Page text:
The Australian Energy Market Commission has extended the deadline to receive feedback on proposed electricity rule changes that could include charges on households for exporting their excess solar power.
The proposed rule changes would enable network companies to charge additional fees for distributed energy systems, including solar, storage, electric vehicles and energy management systems, to feed power back into the grid. Advocates argue the new tariffs would enable new investment in distribution network infrastructure and help consumers optimise electricity exports.
The rule changes have been proposed by a number of consumer advocacy groups, including St Vincent de Paul Society Victoria and the Australian Council of Social Services, in partnership with the Total Environment Centre and network company SA Power Networks.
The rule change proponents argue that the existing rules were not designed with distributed energy resources in mind and that the addition of new solar and storage installations was being constrained in some parts of the energy system where networks were reaching their technical capacity to receive additional energy exports.
Part of the proposed rule changes would see distribution network companies being able to charge additional fees for households with larger rooftop solar installations to export additional power to the grid. Some households would pay an additional network access charge that would enable further investment in new network capacity and ultimately would enable the household to export additional power to the grid.
There have been some concerns raised around the concept of charging households for the ability to export their solar power to the grid. Advocacy group Solar Citizens has decried the network charges, saying the proposed rules were an unnecessary and unfair burden on rooftop solar owners.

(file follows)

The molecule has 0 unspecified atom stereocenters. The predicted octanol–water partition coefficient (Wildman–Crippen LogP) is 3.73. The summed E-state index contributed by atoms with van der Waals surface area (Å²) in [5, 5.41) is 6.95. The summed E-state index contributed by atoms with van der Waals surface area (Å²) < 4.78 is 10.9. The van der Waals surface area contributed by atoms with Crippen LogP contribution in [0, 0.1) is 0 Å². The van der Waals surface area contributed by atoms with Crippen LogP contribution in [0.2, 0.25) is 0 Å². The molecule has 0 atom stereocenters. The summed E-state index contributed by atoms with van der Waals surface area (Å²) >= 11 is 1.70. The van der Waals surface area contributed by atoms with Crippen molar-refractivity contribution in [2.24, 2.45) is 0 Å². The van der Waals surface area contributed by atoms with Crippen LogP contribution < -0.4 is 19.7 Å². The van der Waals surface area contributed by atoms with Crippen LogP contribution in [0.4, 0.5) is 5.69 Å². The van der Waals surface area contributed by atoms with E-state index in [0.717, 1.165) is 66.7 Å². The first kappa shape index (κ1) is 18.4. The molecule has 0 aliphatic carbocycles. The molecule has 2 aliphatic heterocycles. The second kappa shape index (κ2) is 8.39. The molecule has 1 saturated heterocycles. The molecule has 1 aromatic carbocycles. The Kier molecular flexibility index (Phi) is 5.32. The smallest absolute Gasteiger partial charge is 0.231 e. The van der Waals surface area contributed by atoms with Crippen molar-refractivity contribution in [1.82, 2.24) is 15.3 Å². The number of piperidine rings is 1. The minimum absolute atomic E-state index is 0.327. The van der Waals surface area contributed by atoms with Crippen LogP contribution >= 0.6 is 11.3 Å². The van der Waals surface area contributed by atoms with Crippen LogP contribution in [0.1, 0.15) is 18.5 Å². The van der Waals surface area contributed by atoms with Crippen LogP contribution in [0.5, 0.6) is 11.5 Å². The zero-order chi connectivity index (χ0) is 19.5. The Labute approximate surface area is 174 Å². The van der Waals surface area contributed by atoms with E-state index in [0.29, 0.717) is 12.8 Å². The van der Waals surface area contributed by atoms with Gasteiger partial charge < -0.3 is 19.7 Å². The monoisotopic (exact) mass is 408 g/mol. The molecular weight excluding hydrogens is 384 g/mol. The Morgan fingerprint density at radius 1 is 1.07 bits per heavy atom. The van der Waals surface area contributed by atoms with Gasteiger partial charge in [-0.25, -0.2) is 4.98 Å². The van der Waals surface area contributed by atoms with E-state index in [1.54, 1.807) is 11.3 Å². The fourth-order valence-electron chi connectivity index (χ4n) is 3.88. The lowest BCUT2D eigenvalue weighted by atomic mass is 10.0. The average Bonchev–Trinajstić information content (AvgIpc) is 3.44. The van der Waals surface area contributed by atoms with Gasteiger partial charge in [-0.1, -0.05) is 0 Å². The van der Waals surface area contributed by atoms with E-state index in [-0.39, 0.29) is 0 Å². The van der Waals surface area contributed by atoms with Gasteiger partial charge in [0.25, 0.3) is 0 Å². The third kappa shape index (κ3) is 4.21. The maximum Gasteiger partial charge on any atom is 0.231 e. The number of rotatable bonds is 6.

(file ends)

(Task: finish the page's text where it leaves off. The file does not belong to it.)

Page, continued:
However, the groups proposing the rule changes argue that allowing network companies to recover the cost of expanding network capacity would enable more distributed energy systems to be connected to the grid, and could provide an incentive for solar and storage systems to be optimised to supply power into the grid when it is needed most.
The AEMC says that the extended consultation period would enable further engagement with relevant stakeholders, and has followed a strong interest in the proposed rule changes.
The AEMC said that it is now aiming to publish a draft determination on the rule changes in March next year, and will consolidate what was originally a batch of three separate rule changes into a single streamlined assessment.
“Finding solutions to enable the grid of the future is a priority for us,” AEMC chief executive Benn Barr said. “We want to see a gateway to an expansion of solar and other distributed technologies that also ensures that everyone reaps the benefits of innovation.
“Australian consumers are clearly enthusiastic adopters of distributed energy resources such as solar. As distributed resources continue to grow, the time has come to integrate them properly and in a way that ensures all users benefit from their uptake and that the appropriate consumer safeguards are in place.”
“It is very important to get this right and planning ahead will avoid technical problems, keep costs down and speed up the decarbonisation of the energy sector,” Barr added.
In a submission to the proposed rule changes, the Clean Energy Council tentatively supported the new network tariff rules. In particular, the CEC said that it supported any rule change that would help avoid a blanket ban on electricity exports being implemented by network companies.
However, the CEC stressed that the overall benefits of supplies of power from rooftop solar systems should be considered before networks seek to impose fees on households exporting solar power.
“The CEC supports the proposal to recognise the role of distribution network service providers (DNSPs) in provision of ‘export services’ and ‘hosting capacity’. We also support the establishment of a framework for investment by DNSPs in DER integration,” the Clean Energy Council submission says.
“The investment framework should not be limited to consideration of costs and benefits for DNSPs. Nor should it be limited to costs and benefits for solar customers. It should consider the societal benefits and costs for all Australians.”
“The framework should take account of the benefits to all customers from the reduction in wholesale electricity prices arising from increased exports of zero marginal cost electricity generation. It should also take account of the societal benefits of reduced greenhouse gas emissions,” the CEC said.